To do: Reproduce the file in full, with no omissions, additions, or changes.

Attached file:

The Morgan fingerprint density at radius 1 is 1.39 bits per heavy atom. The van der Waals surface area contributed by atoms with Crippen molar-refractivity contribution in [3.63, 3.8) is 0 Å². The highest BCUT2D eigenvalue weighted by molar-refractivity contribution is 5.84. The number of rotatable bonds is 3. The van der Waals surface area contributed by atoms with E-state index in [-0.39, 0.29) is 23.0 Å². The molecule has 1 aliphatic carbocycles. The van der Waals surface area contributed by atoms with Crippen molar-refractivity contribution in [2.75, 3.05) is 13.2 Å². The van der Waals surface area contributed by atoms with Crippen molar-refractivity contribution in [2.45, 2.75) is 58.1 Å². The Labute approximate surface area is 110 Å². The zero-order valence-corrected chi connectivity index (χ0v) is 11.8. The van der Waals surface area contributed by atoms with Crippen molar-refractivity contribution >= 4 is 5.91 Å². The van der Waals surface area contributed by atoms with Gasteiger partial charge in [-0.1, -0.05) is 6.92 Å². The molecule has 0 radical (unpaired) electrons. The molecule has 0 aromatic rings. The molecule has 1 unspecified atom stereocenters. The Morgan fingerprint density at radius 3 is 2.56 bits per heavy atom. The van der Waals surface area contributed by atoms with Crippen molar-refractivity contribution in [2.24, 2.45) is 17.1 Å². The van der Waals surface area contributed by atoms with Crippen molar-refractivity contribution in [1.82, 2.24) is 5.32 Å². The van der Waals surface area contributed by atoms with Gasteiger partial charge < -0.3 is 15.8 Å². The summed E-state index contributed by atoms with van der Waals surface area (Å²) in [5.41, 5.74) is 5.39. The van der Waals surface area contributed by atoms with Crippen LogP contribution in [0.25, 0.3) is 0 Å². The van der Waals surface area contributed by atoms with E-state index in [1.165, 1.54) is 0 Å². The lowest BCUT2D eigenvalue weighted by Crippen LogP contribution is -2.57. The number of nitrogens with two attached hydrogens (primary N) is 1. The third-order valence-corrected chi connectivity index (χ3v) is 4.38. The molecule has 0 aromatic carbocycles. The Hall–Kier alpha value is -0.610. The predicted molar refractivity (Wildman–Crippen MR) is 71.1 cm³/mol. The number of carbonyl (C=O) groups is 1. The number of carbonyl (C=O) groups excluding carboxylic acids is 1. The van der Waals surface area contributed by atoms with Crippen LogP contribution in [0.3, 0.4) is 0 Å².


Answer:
The Morgan fingerprint density at radius 1 is 1.39 bits per heavy atom. The van der Waals surface area contributed by atoms with Crippen molar-refractivity contribution in [3.63, 3.8) is 0 Å². The highest BCUT2D eigenvalue weighted by molar-refractivity contribution is 5.84. The number of rotatable bonds is 3. The van der Waals surface area contributed by atoms with E-state index in [-0.39, 0.29) is 23.0 Å². The molecule has 1 aliphatic carbocycles. The van der Waals surface area contributed by atoms with Crippen molar-refractivity contribution in [2.75, 3.05) is 13.2 Å². The van der Waals surface area contributed by atoms with Crippen molar-refractivity contribution in [2.45, 2.75) is 58.1 Å². The Labute approximate surface area is 110 Å². The zero-order valence-corrected chi connectivity index (χ0v) is 11.8. The van der Waals surface area contributed by atoms with Crippen molar-refractivity contribution >= 4 is 5.91 Å². The van der Waals surface area contributed by atoms with Gasteiger partial charge in [-0.1, -0.05) is 6.92 Å². The molecule has 0 radical (unpaired) electrons. The molecule has 0 aromatic rings. The molecule has 1 unspecified atom stereocenters. The Morgan fingerprint density at radius 3 is 2.56 bits per heavy atom. The van der Waals surface area contributed by atoms with Crippen molar-refractivity contribution in [2.24, 2.45) is 17.1 Å². The van der Waals surface area contributed by atoms with Crippen molar-refractivity contribution in [1.82, 2.24) is 5.32 Å². The van der Waals surface area contributed by atoms with Gasteiger partial charge < -0.3 is 15.8 Å². The summed E-state index contributed by atoms with van der Waals surface area (Å²) in [5.41, 5.74) is 5.39. The van der Waals surface area contributed by atoms with Crippen LogP contribution in [0.25, 0.3) is 0 Å². The van der Waals surface area contributed by atoms with E-state index in [1.165, 1.54) is 0 Å². The lowest BCUT2D eigenvalue weighted by Crippen LogP contribution is -2.57. The number of nitrogens with two attached hydrogens (primary N) is 1. The third-order valence-corrected chi connectivity index (χ3v) is 4.38. The molecule has 0 aromatic carbocycles. The Hall–Kier alpha value is -0.610. The predicted molar refractivity (Wildman–Crippen MR) is 71.1 cm³/mol. The number of carbonyl (C=O) groups is 1. The number of carbonyl (C=O) groups excluding carboxylic acids is 1. The van der Waals surface area contributed by atoms with Crippen LogP contribution in [0.3, 0.4) is 0 Å².